Reading the Signs said...

Sweet NMJ - you have been on my mind during these last few days - you and Cusp and others. Because I think we all have to (and we all try) to live as best we can with this, and each of us does what we can in our own unique way. And there are no ready answers.

Actually, I had great difficulty in accessing "normal", and found that I had to simply imagine it first, and then I did kind of remember - oh yes, that. And for some years at the beginning of this, I did have the occasional "good" patch.

I am so enjoying Ann Lamott - and it is an honour and a pleasure to be synchronising!

Kahless said...

Excellent, bite by bite sounds like it is more tasty too!

Glad you got something out of it. Keep us updated with progress, yes?

Absolute Vanilla (and Atyllah) said...

This sounds very positive and encouraging, Signs. I think I need to find out more about the Process. I remember normal well and want it back - permanently!

seahorse said...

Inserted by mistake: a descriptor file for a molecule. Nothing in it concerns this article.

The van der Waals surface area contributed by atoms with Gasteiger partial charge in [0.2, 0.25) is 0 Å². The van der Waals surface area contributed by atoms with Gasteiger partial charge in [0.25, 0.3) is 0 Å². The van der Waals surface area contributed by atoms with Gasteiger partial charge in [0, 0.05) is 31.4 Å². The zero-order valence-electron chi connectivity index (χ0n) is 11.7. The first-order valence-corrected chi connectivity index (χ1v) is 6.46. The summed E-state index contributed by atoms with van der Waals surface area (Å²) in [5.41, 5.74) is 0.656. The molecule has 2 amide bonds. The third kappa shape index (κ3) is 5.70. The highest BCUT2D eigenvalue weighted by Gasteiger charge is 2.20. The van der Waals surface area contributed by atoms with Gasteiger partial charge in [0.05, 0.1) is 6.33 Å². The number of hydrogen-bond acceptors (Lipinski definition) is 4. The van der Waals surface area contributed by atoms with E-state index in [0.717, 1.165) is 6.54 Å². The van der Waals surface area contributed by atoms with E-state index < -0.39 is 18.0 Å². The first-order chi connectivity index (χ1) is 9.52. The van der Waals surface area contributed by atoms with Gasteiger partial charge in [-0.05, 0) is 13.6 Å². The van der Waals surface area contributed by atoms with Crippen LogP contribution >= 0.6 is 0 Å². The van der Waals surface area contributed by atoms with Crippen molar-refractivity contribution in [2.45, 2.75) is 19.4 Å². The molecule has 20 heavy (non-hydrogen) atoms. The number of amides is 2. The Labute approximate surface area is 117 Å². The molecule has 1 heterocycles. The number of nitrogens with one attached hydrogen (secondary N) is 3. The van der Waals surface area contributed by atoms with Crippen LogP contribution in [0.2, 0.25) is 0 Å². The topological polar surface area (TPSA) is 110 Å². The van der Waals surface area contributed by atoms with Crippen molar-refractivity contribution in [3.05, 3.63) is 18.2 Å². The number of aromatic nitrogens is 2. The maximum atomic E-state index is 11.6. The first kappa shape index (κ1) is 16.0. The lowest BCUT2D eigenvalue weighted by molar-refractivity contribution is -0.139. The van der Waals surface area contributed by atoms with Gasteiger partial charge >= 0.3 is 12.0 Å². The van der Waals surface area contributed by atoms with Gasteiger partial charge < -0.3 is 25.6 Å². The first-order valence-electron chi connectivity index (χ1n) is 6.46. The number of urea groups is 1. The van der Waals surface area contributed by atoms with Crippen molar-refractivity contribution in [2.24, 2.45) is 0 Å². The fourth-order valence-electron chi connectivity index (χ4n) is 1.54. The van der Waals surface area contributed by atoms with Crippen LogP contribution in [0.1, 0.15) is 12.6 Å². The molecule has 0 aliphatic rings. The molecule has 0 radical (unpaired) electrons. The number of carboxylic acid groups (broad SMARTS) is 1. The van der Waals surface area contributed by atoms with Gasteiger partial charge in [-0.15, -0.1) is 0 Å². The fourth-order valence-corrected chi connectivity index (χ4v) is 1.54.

With or without the Process it is really encouraging to read about someone doing a bite by bite approach to the bastard illness with success. Long way off for me, and I veer between acceptance of poor health and wanting better health, but a sense of togetherness and understanding pervades these and other sites. It's very comforting.

Reading the Signs said...

Kahless, have you ever eaten elephant? Thought not. But anyway, I'm trying to bite off the amount that I feel able to chew. And one day I'll look out of the window and the elephant will be gone. I prefer cats anyway.

So do I, Vanilla, and believe me I hadn't felt it for a very long time. There is quite a bit about the LP on the web - don't know if it's done outside of the UK, but if not now then I imagine it will be.

Thanks for your comment, Seahorse - bite by bite is how I'm doing the Process with this, the way I feel able to. I wish you well on your path.